As before, you only get charged for what you use: if you have 10GB of data on your plan, that'll add $100 a month to your bill in addition to the charges for each line. But if you only use 8GB, you'll get $20 back on your next bill. And if you go over by 500MB, Google adds $5 to your bill.
Project Fi's group plans include safeguards to keep your data usage under control, also. You can set different alerts and caps for your group members -- so if you only want your kids using 2GB of data a month, it'll shut them down after that point, for example.
It's hard to compare Project Fi's costs to other carriers because no one else really offers a plan like this, but things could get expensive quick if you use a lot of data. But no other carrier offers you money back for unused data, and there's a lot to like about Project Fi beyond that -- there's no contract, and group members can be added or dropped at any time. That same reasonable data rate applies in dozens of international locations. If you've ever tried to take a phone abroad using Verizon or AT&T, Fi can be a godsend.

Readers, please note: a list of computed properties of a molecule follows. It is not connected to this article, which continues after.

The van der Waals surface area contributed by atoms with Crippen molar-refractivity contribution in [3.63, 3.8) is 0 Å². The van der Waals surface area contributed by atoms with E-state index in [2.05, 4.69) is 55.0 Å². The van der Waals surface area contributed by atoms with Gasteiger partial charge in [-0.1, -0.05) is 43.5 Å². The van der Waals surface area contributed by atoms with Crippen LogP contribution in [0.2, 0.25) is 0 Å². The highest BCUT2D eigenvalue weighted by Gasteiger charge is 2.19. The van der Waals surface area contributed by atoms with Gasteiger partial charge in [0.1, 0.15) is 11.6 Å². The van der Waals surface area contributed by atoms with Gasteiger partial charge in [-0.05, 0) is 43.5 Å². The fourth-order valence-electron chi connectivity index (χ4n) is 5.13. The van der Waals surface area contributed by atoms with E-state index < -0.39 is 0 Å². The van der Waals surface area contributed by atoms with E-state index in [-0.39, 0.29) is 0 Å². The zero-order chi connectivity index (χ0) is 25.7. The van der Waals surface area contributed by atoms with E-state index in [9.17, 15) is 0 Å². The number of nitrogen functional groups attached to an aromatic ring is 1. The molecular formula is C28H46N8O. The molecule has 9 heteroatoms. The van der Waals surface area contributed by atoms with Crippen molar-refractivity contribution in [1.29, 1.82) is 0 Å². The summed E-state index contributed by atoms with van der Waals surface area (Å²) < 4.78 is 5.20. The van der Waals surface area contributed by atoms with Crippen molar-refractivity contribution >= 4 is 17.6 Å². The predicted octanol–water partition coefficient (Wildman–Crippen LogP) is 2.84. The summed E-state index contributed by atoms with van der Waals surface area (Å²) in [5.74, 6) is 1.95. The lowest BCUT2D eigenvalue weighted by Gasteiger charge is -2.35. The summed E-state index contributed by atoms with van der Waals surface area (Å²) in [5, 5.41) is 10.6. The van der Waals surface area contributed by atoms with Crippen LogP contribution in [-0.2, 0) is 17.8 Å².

Perhaps the biggest drawback to Project Fi is that it only works with three phones: the brand-new Pixel series, the Nexus 5X and the Nexus 6P. To make starting out with Fi a little less expensive, Google is offering discounts on the 5X and 6P: the 6P now starts at $399. The Nexus 5X still costs $199, the same price Project Fi has offered it at for a while now. And it's about time Google slash the price on the 6P, given that it's a year old now with a shiny new successor out in the field.
If you're a Project Fi user and want to add members to your group plan, the feature is live today. You can add users by visiting your Project Fi account page online.